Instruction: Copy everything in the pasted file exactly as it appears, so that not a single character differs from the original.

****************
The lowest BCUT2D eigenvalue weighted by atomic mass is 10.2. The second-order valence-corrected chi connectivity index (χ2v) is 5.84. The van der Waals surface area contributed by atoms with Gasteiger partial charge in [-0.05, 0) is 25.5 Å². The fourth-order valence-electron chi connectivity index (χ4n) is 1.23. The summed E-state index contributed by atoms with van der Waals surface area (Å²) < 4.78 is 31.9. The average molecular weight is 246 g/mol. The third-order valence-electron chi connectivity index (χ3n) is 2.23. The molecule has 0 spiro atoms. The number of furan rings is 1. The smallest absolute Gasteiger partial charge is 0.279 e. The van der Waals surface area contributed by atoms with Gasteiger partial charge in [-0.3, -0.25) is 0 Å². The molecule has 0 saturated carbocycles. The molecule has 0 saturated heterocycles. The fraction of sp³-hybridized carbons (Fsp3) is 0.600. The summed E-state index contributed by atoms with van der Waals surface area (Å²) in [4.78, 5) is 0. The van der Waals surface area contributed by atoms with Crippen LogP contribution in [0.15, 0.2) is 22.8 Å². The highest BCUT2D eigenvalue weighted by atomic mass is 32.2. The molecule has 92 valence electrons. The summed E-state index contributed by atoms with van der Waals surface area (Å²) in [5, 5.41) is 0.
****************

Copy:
The lowest BCUT2D eigenvalue weighted by atomic mass is 10.2. The second-order valence-corrected chi connectivity index (χ2v) is 5.84. The van der Waals surface area contributed by atoms with Gasteiger partial charge in [-0.05, 0) is 25.5 Å². The fourth-order valence-electron chi connectivity index (χ4n) is 1.23. The summed E-state index contributed by atoms with van der Waals surface area (Å²) < 4.78 is 31.9. The average molecular weight is 246 g/mol. The third-order valence-electron chi connectivity index (χ3n) is 2.23. The molecule has 0 spiro atoms. The number of furan rings is 1. The smallest absolute Gasteiger partial charge is 0.279 e. The van der Waals surface area contributed by atoms with Gasteiger partial charge in [-0.3, -0.25) is 0 Å². The molecule has 0 saturated carbocycles. The molecule has 0 saturated heterocycles. The fraction of sp³-hybridized carbons (Fsp3) is 0.600. The summed E-state index contributed by atoms with van der Waals surface area (Å²) in [4.78, 5) is 0. The van der Waals surface area contributed by atoms with Crippen LogP contribution in [0.15, 0.2) is 22.8 Å². The highest BCUT2D eigenvalue weighted by atomic mass is 32.2. The molecule has 92 valence electrons. The summed E-state index contributed by atoms with van der Waals surface area (Å²) in [5, 5.41) is 0.